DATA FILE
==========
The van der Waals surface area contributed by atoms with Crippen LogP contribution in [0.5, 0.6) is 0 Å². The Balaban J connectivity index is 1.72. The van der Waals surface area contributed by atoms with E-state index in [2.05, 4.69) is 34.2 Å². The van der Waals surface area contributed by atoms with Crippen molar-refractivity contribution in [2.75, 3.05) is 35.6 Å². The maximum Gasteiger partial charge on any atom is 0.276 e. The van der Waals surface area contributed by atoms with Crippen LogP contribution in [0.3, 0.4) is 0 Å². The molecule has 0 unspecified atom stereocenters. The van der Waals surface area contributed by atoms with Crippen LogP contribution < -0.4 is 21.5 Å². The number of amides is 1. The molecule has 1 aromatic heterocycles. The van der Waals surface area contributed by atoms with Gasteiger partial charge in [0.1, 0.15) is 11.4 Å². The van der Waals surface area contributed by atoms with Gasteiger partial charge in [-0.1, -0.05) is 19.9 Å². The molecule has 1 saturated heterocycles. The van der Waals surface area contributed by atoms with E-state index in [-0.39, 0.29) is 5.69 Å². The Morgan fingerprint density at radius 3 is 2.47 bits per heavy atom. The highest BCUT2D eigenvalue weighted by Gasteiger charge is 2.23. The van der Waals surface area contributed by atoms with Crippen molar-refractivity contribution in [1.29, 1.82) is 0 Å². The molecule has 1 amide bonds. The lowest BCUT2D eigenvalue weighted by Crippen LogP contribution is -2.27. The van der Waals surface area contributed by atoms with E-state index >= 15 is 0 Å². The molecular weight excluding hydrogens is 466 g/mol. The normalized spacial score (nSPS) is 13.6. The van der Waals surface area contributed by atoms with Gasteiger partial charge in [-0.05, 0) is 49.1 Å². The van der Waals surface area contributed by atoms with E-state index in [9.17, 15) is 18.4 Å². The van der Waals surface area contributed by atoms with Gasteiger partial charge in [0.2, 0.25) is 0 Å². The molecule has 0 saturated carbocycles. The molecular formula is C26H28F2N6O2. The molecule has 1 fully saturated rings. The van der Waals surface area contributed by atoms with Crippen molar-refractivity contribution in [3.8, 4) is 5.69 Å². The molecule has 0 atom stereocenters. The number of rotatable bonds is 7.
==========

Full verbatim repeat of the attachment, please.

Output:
The van der Waals surface area contributed by atoms with Crippen LogP contribution in [0.5, 0.6) is 0 Å². The Balaban J connectivity index is 1.72. The van der Waals surface area contributed by atoms with E-state index in [2.05, 4.69) is 34.2 Å². The van der Waals surface area contributed by atoms with Crippen molar-refractivity contribution in [2.75, 3.05) is 35.6 Å². The maximum Gasteiger partial charge on any atom is 0.276 e. The van der Waals surface area contributed by atoms with Crippen LogP contribution in [0.3, 0.4) is 0 Å². The molecule has 0 unspecified atom stereocenters. The van der Waals surface area contributed by atoms with Crippen LogP contribution < -0.4 is 21.5 Å². The number of amides is 1. The molecule has 1 aromatic heterocycles. The van der Waals surface area contributed by atoms with Gasteiger partial charge in [0.1, 0.15) is 11.4 Å². The van der Waals surface area contributed by atoms with Gasteiger partial charge in [-0.1, -0.05) is 19.9 Å². The molecule has 1 saturated heterocycles. The van der Waals surface area contributed by atoms with E-state index in [-0.39, 0.29) is 5.69 Å². The Morgan fingerprint density at radius 3 is 2.47 bits per heavy atom. The highest BCUT2D eigenvalue weighted by Gasteiger charge is 2.23. The van der Waals surface area contributed by atoms with Crippen molar-refractivity contribution in [1.29, 1.82) is 0 Å². The molecule has 1 amide bonds. The lowest BCUT2D eigenvalue weighted by Crippen LogP contribution is -2.27. The van der Waals surface area contributed by atoms with E-state index >= 15 is 0 Å². The molecular weight excluding hydrogens is 466 g/mol. The normalized spacial score (nSPS) is 13.6. The van der Waals surface area contributed by atoms with Gasteiger partial charge in [-0.05, 0) is 49.1 Å². The van der Waals surface area contributed by atoms with E-state index in [9.17, 15) is 18.4 Å². The van der Waals surface area contributed by atoms with Gasteiger partial charge in [0.2, 0.25) is 0 Å². The molecule has 0 saturated carbocycles. The molecular formula is C26H28F2N6O2. The molecule has 1 fully saturated rings. The van der Waals surface area contributed by atoms with Crippen molar-refractivity contribution in [3.8, 4) is 5.69 Å². The molecule has 0 atom stereocenters. The number of rotatable bonds is 7.